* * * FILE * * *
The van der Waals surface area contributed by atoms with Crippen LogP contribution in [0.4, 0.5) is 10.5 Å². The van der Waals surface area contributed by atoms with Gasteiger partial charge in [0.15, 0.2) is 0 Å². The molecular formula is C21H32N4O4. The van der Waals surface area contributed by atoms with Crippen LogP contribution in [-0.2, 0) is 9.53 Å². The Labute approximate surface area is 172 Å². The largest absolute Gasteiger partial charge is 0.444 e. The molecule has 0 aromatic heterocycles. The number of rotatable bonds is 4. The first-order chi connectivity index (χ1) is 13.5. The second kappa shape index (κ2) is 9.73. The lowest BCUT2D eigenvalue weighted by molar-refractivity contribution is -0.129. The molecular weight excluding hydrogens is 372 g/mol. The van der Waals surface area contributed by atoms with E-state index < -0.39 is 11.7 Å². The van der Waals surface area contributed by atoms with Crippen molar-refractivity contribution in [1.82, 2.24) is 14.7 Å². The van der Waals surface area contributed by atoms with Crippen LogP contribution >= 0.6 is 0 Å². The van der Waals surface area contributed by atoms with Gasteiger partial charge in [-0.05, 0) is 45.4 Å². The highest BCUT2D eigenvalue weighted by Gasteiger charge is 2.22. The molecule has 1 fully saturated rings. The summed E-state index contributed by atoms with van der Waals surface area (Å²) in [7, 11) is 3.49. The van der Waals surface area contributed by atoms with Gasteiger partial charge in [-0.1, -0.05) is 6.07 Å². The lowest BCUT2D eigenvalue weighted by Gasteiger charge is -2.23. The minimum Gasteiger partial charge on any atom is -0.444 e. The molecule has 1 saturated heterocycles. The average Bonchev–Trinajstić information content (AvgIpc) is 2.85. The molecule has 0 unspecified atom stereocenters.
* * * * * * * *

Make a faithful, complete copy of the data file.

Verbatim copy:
The van der Waals surface area contributed by atoms with Crippen LogP contribution in [0.4, 0.5) is 10.5 Å². The van der Waals surface area contributed by atoms with Gasteiger partial charge in [0.15, 0.2) is 0 Å². The molecular formula is C21H32N4O4. The van der Waals surface area contributed by atoms with Crippen LogP contribution in [-0.2, 0) is 9.53 Å². The Labute approximate surface area is 172 Å². The largest absolute Gasteiger partial charge is 0.444 e. The molecule has 0 aromatic heterocycles. The number of rotatable bonds is 4. The first-order chi connectivity index (χ1) is 13.5. The second kappa shape index (κ2) is 9.73. The lowest BCUT2D eigenvalue weighted by molar-refractivity contribution is -0.129. The molecular weight excluding hydrogens is 372 g/mol. The van der Waals surface area contributed by atoms with E-state index < -0.39 is 11.7 Å². The van der Waals surface area contributed by atoms with Crippen molar-refractivity contribution in [1.82, 2.24) is 14.7 Å². The van der Waals surface area contributed by atoms with Crippen LogP contribution >= 0.6 is 0 Å². The van der Waals surface area contributed by atoms with Gasteiger partial charge in [-0.05, 0) is 45.4 Å². The highest BCUT2D eigenvalue weighted by Gasteiger charge is 2.22. The molecule has 1 fully saturated rings. The summed E-state index contributed by atoms with van der Waals surface area (Å²) in [7, 11) is 3.49. The van der Waals surface area contributed by atoms with Gasteiger partial charge in [-0.1, -0.05) is 6.07 Å². The lowest BCUT2D eigenvalue weighted by Gasteiger charge is -2.23. The minimum Gasteiger partial charge on any atom is -0.444 e. The molecule has 1 saturated heterocycles. The average Bonchev–Trinajstić information content (AvgIpc) is 2.85. The molecule has 0 unspecified atom stereocenters.